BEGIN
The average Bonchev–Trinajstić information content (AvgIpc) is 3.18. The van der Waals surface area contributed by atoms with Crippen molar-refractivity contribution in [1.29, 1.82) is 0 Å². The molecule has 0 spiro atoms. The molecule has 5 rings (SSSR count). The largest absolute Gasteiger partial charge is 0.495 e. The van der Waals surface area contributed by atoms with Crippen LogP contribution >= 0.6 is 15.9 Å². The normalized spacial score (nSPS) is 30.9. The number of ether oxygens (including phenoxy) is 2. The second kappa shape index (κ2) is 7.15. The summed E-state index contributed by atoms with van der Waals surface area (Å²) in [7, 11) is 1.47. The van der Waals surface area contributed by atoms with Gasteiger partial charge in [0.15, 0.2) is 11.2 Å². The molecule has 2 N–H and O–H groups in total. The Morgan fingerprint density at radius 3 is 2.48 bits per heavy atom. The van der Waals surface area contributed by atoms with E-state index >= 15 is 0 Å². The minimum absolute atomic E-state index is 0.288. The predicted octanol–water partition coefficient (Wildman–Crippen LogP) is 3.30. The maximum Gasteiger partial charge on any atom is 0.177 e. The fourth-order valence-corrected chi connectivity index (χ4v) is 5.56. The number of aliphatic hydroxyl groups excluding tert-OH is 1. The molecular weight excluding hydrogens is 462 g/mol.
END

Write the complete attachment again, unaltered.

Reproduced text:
The average Bonchev–Trinajstić information content (AvgIpc) is 3.18. The van der Waals surface area contributed by atoms with Crippen molar-refractivity contribution in [1.29, 1.82) is 0 Å². The molecule has 0 spiro atoms. The molecule has 5 rings (SSSR count). The largest absolute Gasteiger partial charge is 0.495 e. The van der Waals surface area contributed by atoms with Crippen LogP contribution >= 0.6 is 15.9 Å². The normalized spacial score (nSPS) is 30.9. The number of ether oxygens (including phenoxy) is 2. The second kappa shape index (κ2) is 7.15. The summed E-state index contributed by atoms with van der Waals surface area (Å²) in [7, 11) is 1.47. The van der Waals surface area contributed by atoms with Gasteiger partial charge in [0.15, 0.2) is 11.2 Å². The molecule has 2 N–H and O–H groups in total. The Morgan fingerprint density at radius 3 is 2.48 bits per heavy atom. The van der Waals surface area contributed by atoms with E-state index >= 15 is 0 Å². The minimum absolute atomic E-state index is 0.288. The predicted octanol–water partition coefficient (Wildman–Crippen LogP) is 3.30. The maximum Gasteiger partial charge on any atom is 0.177 e. The fourth-order valence-corrected chi connectivity index (χ4v) is 5.56. The number of aliphatic hydroxyl groups excluding tert-OH is 1. The molecular weight excluding hydrogens is 462 g/mol.